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How to make tribal-looking hair tassels
an informal tutorial
by LJ user Prosewitch

-cool, funky yarn
-embroidery floss
-needle & thread
-cowries, peacock feathers, and other accents
-a T-shirt you can cut up

Okay, so you want to figure out the desired tassel length, and loop the yarn such that you've got 3 top loops to work with (6 strands altogether). You can vary the number of strands, but I like this number, three being a ritual number and all. Cut a strip of T-shirt hem about the same length as your desired tassel length, and line it up so that the end of the T-shirt strip is a few inches below the top loop of your tassel. (FYI, the T-shirt I'm using is a dark green, which isn't too visible against the color of the yarn, but you can see it more clearly in the finishing step)

Starting out, it should look something like this:
Tribal Bellydance Hair Tassel Tutorial

Here's basically the same shot:
Tribal Bellydance Hair Tassel Tutorial

Oh yeah, and if you're neurotic like me, you'll want to cut the yarn for both tassels of a pair at the same time to make sure they're exactly the same. Yay symmetry!

Next, get your embroidery floss and knot it around the base of the loop, leaving a bit of the T-shirt strip sticking out over it. It'll look something like this:
Tribal Bellydance Hair Tassel Tutorial

Then, just wrap the embroidery floss around the strands of yarn & T-shirt. Aim for a tight wrap, though I'm so impatient I don't do a 100% even wrap, and sometimes I double back on my wrapping, and it works out okay. To switch colors, knot off the color you're working on, tie on the new color, and proceed. Here's what that looks like:
Tribal Bellydance Hair Tassel Tutorial

Finishing it is a little tricky. You want to leave a little over 2 inches of T-shirt wrap before trying to finish it. If you want a super-thick tassel at the bottom, cut more yarn to the length you want, then put the top loop of that yarn on the T-shirt strip, and fold the strip upward so that the yarn is secured within it. Now you can finish the tassel by wrapping the embroidery floss downward and knotting it so that the T-shirt strip, now bulging with extra yarn, is entirely covered. Oh, and that's when you would add peacock feathers too, but they're tricky and I haven't tried to put them in a tassel yet.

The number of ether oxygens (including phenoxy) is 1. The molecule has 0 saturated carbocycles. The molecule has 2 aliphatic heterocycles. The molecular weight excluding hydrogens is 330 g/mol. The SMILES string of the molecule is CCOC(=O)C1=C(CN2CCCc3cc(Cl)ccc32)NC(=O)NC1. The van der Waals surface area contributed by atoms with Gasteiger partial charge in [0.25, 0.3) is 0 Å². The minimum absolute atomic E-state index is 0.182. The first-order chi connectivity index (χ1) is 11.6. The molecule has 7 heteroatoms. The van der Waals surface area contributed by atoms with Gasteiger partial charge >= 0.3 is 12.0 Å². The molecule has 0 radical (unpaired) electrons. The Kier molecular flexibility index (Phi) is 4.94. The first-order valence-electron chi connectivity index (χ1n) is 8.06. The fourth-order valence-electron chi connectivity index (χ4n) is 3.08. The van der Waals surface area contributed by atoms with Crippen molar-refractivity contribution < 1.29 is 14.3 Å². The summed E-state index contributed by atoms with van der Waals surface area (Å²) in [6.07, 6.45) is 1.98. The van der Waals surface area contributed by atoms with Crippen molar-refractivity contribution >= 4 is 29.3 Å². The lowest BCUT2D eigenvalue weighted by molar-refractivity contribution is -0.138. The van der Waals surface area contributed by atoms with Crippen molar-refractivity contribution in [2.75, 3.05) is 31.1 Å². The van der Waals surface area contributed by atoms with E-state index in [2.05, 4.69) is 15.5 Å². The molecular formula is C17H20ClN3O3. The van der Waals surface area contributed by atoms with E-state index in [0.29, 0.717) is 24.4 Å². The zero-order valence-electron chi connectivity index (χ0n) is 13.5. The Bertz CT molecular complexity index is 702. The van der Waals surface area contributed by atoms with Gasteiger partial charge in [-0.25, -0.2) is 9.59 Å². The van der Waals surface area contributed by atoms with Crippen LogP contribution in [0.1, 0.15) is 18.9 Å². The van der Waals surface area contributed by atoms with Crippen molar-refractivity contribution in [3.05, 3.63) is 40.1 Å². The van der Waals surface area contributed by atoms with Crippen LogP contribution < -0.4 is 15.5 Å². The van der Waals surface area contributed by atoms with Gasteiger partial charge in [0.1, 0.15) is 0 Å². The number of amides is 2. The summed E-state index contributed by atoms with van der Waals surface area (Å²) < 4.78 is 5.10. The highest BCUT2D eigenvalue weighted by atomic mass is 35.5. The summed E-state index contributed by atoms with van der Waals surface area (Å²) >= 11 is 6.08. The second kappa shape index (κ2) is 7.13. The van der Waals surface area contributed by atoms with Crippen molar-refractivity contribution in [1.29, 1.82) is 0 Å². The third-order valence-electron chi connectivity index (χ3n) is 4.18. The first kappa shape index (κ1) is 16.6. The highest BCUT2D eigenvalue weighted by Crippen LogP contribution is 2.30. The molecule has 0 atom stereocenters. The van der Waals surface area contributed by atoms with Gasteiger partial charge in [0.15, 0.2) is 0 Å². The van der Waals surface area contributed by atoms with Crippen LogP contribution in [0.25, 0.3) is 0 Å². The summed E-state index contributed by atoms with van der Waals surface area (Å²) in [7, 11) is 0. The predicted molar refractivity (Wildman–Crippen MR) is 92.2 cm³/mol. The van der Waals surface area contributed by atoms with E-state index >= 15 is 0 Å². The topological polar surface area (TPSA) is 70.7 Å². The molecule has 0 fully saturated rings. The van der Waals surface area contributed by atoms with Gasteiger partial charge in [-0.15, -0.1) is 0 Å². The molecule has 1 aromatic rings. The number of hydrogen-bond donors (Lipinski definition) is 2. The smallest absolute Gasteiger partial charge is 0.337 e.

Here's how the last step looks:
Tribal Bellydance Hair Tassel Tutorial

To add cowrie shells, just sew them into the tassel wherever you like. I generally do four or five on the same row, and then add on upward as I please.

Here are two shots of my just-finished magenta/purple/green tassels (with 2 rows of cowrie shells at the very bottom, and 2 more rows slightly further up):
Tribal Bellydance Hair Tassel Tutorial

Tribal Bellydance Hair Tassel Tutorial

I made the red/black tassels a few days ago, and in addition to cowrie shells, I adorned them with wide-mouthed silver beads I was able to slip up over the yarn and T-shirt:
Tribal Bellydance Hair Tassel Tutorial

Tribal Bellydance Hair Tassel Tutorial

A lot of this is personal preference--for instance, I don't make the loops at the top of my tassels very big because I don't have a lot of hair to get them over, and I've found that using a toothed clip works fine to secure the tassels in my hair. I'm also not much of a seamstress, so my work is a little sloppy, but I figure it'll improve with practice.

One thing I've been wondering about is whether I should wrap the top yarn loops with embroidery floss to improve their strength and durability... part of me is too lazy to do it till there's a problem, though...

Okay... any feedback? Was this helpful?